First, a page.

– Steve Hitchen
The 2019 Wings Awards are now squared away, with the announcements revealing once again the depth of dedicated people that make the GA industry go around. The Col Pay winner, Senja Robey, has been one of the rocks of GA in Australia for the past 50 years. Her contribution as an instructor has been invaluable and she herself one of the jewels that make the aviation community worthy being a part of. Our industry didn't just happen; it was created by people like Senja, and I am pleased to be part of a scheme that recognises these people. Instructor of the Year David Pilkington is another foundation stone of GA and you can throw in Tristar's Adrienne Fleming as well. Without people like them we wouldn't have much of a GA community at all. Coonabarabran Aero Club got the gong this year because they refused to give up. Faced with potential extinction, they fought and won a battle for existence. I hope their example can be followed by other aero clubs also looking for a brighter future. Thanks to all those that nominated people this year. Remember, Col Pay Award nominations are perpetual, so there won't be a need to re-submit again next year.
Last week I hinted that the regional airport upgrade grant scheme was due to open this week, but instead there is a big hole where that new story was supposed to go. The Department of Infrastructure and Transport gave us crickets ... again. The word getting around is that the we can expect an announcement any day now, but "any day" is currently defying clarification. There's $100 million swinging here and the industry could use it sooner rather than later. The Remote Airports Upgrade Program (RAUP) round seven that cut in on 1 October is not the same thing. The RAUP is only for airport that are in, or service, remote or very remote areas. The regional scheme is presumably for areas designated an inner or outer regional; we don't know for sure because the criteria is still secret. You can't help but wonder why. Announcements are usually held up either because some politician somewhere is still choking on the original promise, or the announcement is being timed to co-incide with something else. Let's hope whatever is holding up the works is sorted soon and we can start to evaluate the likely impact this money will have.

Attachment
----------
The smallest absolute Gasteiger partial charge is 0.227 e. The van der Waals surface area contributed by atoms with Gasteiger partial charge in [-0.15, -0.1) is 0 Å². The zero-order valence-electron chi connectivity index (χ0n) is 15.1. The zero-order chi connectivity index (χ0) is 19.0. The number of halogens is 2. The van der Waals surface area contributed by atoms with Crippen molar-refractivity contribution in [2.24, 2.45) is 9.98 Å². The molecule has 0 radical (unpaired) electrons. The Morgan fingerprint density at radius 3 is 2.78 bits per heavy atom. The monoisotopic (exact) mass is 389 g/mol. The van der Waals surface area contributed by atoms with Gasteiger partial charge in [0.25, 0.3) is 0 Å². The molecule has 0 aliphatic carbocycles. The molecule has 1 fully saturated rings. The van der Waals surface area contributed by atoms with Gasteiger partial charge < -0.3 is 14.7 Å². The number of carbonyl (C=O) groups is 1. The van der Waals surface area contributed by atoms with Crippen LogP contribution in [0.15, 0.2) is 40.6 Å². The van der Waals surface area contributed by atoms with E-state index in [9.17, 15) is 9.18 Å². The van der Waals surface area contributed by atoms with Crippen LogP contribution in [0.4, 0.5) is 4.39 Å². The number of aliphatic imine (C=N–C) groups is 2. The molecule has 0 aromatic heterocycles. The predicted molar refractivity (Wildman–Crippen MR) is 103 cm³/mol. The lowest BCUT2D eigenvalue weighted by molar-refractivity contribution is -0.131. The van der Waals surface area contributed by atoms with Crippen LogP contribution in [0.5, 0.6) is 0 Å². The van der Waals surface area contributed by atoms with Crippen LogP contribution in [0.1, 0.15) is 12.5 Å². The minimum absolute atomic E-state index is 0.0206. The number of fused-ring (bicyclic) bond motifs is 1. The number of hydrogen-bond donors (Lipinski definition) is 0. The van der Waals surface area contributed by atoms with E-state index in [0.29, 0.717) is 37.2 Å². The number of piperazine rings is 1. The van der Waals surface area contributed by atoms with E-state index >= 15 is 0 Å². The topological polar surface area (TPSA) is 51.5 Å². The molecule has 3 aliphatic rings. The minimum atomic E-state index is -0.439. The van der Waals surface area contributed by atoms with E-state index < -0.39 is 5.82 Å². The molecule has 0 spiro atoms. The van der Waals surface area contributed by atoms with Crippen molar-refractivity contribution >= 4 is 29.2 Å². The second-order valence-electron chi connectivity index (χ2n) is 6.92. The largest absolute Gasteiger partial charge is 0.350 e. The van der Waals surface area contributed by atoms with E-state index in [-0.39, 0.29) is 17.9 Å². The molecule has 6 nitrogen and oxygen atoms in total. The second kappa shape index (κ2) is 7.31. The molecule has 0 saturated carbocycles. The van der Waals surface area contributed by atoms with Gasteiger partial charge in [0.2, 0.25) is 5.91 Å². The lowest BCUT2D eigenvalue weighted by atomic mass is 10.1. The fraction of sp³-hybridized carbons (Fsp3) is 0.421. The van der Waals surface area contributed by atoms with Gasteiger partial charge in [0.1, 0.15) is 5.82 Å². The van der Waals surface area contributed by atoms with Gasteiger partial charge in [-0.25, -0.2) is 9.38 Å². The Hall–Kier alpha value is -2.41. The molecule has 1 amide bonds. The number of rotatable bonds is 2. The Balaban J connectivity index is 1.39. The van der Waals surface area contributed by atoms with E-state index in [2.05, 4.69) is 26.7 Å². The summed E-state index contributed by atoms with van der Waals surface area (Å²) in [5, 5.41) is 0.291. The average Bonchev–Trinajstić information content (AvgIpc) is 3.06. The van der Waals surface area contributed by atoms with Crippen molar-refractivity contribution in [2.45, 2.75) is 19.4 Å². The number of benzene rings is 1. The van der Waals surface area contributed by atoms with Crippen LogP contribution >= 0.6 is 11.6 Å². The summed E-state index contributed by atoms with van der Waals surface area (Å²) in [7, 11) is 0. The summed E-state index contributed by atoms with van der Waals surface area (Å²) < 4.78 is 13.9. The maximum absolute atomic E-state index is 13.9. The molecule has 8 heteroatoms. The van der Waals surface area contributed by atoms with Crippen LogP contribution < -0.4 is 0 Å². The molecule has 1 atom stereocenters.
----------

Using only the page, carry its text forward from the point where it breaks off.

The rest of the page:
And so the Traveller has entered service. Tecnam went a bit out-of-square when they announced the P2012 as replacement for legacy twins. There hadn't been a large piston twin made for several years and the charter market was moving firmly towards single-engined turbo-props (SETP) and King Airs as the only alternatives. Then there was also the issue of dwindling avgas supplies in many areas of the world, which also played into the hands of the SETP makers. So for Tecnam to build an avgas-powered twin was not only bucking a trend, but also appeared to be a retrospective decision. But, there can be no denying that the bulk of charter operators around the world continued with their workhorse twins rather than retire them. In some cases it was customer demands for two engines that prevented them going for an SETP and for others the step-up to a turbine was too large a jump to make in terms of operations and economics. The Traveller stands to solve the problem of the step-up, but what about economics? Maintaining old Navajos and C402s may still be cheaper than betting the house on a new Traveller. The P2012 is a good fit for Australia in most ways, but the cost may yet prove to be a serious stumbling block.
Ausfly organisers are staking their success on a healthy seminar program, and it must be with some trepidation given the ill fortune that befell AirVenture Australia last month. The two show locations – Parkes and Narromine – are very close to each other and therefore share similar weather patterns and geographical challenges. AirVenture's now-famous dust storm is not really expected to repeat itself at Ausfly, but even after the tempest had faded, crowds did not rush in. Will they rush in for Ausfly? The flying display is shaping up to be a showcase for the best pilots and aeroplanes GA has, but it's not looking extensive and won't be held on the Friday, which means the expo and the seminars will shoulder the weight of pulling the crowds. Ausfly has one other advantage over AirVenture: they've scheduled nothing for the Sunday, wisely reserving it as a going-home day. The other major marketing differential is that Ausfly is geared-up for the GA community rather than relying on the general public to add energy to the show. Entry is simply a gold-coin donation rather than via a fixed ticketing system designed to cover costs and perhaps a bit more. The mix is therefore very different from AirVenture Australia. Will all that be enough to bring all aviators together under one sky? We'll know the answer to that as we wend our various ways home on 20 October.
May your gauges always be in the green,